Elite Training For Golden Shears Hopefuls
Some of New Zealand’s top shearers and woolhandlers will be heading back to school as private wool industry trainer Elite puts even the best through a time-honoured tradition of big-time prep-work ahead of this year’s Golden Shears.
The high-performance pre-shears course on March 1-2 builds on a history started by the New Zealand Wool Board in the earliest days of the Golden Shears, which are to be held for the 61st time in Masterton’s War Memorial Stadium later in the same week, on March 4-6.
Four-times Golden Shears Open shearing champion and 2017 World titles winner John Kirkpatrick and 2019 World teams woolhandling title winner Pagan Karauria will be among instructors selflessly passing on the tips which could see even themselves cut out of the major honours and give their rivals the winning edge needed to take a World-acclaimed Golden Shears title.
Elite Wool Industry Training founder Tom Wilson concedes that had he been still competing even he could still have been there to learn more, despite having won two World titles for Scotland before he finally made New Zealand his home.
Wilson started coming to New Zealand to shear each summer about 1973 and despite having been an Open-class shearer from the start did Wool Board training courses almost annually upon arrival downunder for about 14 years.
The courses were World-renowned and “everyone” from the UK would do the New Zealand courses, he said, adding: “Every year I came over I would do one. It helped get rid of the bad habits you’d picked up in another country, you’d get in and get refreshed, and it was the chance to get back into shearing really woolly sheep after the lighter wool back in the UK.”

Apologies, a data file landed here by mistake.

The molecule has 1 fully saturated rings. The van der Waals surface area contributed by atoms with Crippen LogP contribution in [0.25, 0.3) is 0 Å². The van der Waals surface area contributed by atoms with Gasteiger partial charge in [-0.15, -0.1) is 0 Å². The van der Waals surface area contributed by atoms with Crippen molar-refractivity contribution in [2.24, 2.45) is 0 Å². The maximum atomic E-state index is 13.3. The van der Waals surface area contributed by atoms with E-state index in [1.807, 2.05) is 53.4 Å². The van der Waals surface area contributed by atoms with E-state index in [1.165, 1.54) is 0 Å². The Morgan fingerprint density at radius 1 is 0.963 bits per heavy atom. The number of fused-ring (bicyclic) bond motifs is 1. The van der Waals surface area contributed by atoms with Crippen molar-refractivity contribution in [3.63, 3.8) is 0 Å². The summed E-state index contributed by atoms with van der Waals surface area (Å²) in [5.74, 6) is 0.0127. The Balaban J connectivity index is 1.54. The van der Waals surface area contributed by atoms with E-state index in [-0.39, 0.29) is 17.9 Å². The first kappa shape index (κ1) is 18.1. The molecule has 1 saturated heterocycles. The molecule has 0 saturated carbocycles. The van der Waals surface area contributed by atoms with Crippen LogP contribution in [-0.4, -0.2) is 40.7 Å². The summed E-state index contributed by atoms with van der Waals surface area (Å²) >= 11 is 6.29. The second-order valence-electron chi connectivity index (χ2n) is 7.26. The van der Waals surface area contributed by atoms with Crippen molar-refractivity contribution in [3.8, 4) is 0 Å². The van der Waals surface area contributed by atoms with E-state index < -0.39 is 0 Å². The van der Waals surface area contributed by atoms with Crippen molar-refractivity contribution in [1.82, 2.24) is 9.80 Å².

Ultimately it helped improve the tallies in the woolshed, including 576 perendale ewes in a four-stand World Record of 2519 in nine hours in 1982.
Wilson also did about four or five of the pre-shears courses around that time, including ahead of the 1980 World championships in Masterton.
It was to help reap the rewards, Wilson the World title in England in 1984, and in 1996 in Masterton the teams title with Scots compatriot Geordie Bayne.
Ultimately settled in New Zealand, Wilson founded Elite Wool Industry Training in 2016, out of frustration over what he saw as the failure of a newly-introduced funded model of wool industry training’
“It was definitely not working, in the sense of delivering the one-on-one on-course training, and in shed follow up that allows young people entering, and already in, our industry to develop quickly into quality shearers, woolhandlers and pressers,” he said.
After a few months he was joined by renowned shearer and contractor Gavin (Swampy) Rowland, who had previously run popular training enterprise Tectra, and together with top-tier instructors Elite has kept national training in the industry alive for the last five years, on a user-pays basis but striving for “proper” funding for a credible, robust and quality driven training system.
He said not having funding had been restrictive to many young people who might otherwise have chosen a career in the wool industry.
Elite has now trained over 900 in the industry and was also responsible for running the course for all international shearers and woolhandlers before the 2017 world championships in Invercargill,
It had 33 on last year’s pre-shears high-performance course and is expecting similar numbers this year, with shearing instructors including Kirkpatrick and fellow Golden Shears Open finalists Jerome McRea, Paerata Abraham, and Aaron Haynes, while Karauria will be assisted in the woolhandling instruction by Open contender and former New Zealand Junior and Senior champion Brittany Tibble, and other guest instructors.
Registration can be done on-line at book.elitewoolindustrytraining.com/HP0103GS or for further information email firstname.lastname@example.org or txt/call 0272 435 325 or visit the website www.elitewoolindustrytraining.com